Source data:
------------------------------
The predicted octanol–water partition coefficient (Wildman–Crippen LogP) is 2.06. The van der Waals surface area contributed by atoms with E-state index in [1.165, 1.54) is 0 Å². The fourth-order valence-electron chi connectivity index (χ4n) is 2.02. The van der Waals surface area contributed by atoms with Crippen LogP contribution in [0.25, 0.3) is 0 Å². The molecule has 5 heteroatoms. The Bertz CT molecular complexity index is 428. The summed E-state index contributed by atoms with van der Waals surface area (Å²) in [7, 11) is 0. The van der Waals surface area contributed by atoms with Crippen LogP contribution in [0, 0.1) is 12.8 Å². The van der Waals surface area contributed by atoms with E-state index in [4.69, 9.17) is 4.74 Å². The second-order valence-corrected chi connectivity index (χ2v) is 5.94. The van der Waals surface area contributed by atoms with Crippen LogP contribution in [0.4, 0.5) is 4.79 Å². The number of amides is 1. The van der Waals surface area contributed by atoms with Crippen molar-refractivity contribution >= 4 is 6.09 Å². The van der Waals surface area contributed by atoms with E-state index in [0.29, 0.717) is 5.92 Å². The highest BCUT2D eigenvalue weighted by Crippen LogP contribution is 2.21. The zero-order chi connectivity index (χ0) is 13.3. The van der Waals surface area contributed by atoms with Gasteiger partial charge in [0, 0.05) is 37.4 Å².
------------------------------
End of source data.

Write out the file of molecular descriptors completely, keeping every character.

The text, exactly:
The predicted octanol–water partition coefficient (Wildman–Crippen LogP) is 2.06. The van der Waals surface area contributed by atoms with E-state index in [1.165, 1.54) is 0 Å². The fourth-order valence-electron chi connectivity index (χ4n) is 2.02. The van der Waals surface area contributed by atoms with Crippen LogP contribution in [0.25, 0.3) is 0 Å². The molecule has 5 heteroatoms. The Bertz CT molecular complexity index is 428. The summed E-state index contributed by atoms with van der Waals surface area (Å²) in [7, 11) is 0. The van der Waals surface area contributed by atoms with Crippen LogP contribution in [0, 0.1) is 12.8 Å². The van der Waals surface area contributed by atoms with E-state index in [4.69, 9.17) is 4.74 Å². The second-order valence-corrected chi connectivity index (χ2v) is 5.94. The van der Waals surface area contributed by atoms with Crippen LogP contribution in [0.4, 0.5) is 4.79 Å². The number of amides is 1. The van der Waals surface area contributed by atoms with Crippen molar-refractivity contribution >= 4 is 6.09 Å². The van der Waals surface area contributed by atoms with E-state index in [0.29, 0.717) is 5.92 Å². The highest BCUT2D eigenvalue weighted by Crippen LogP contribution is 2.21. The zero-order chi connectivity index (χ0) is 13.3. The van der Waals surface area contributed by atoms with Gasteiger partial charge in [0, 0.05) is 37.4 Å².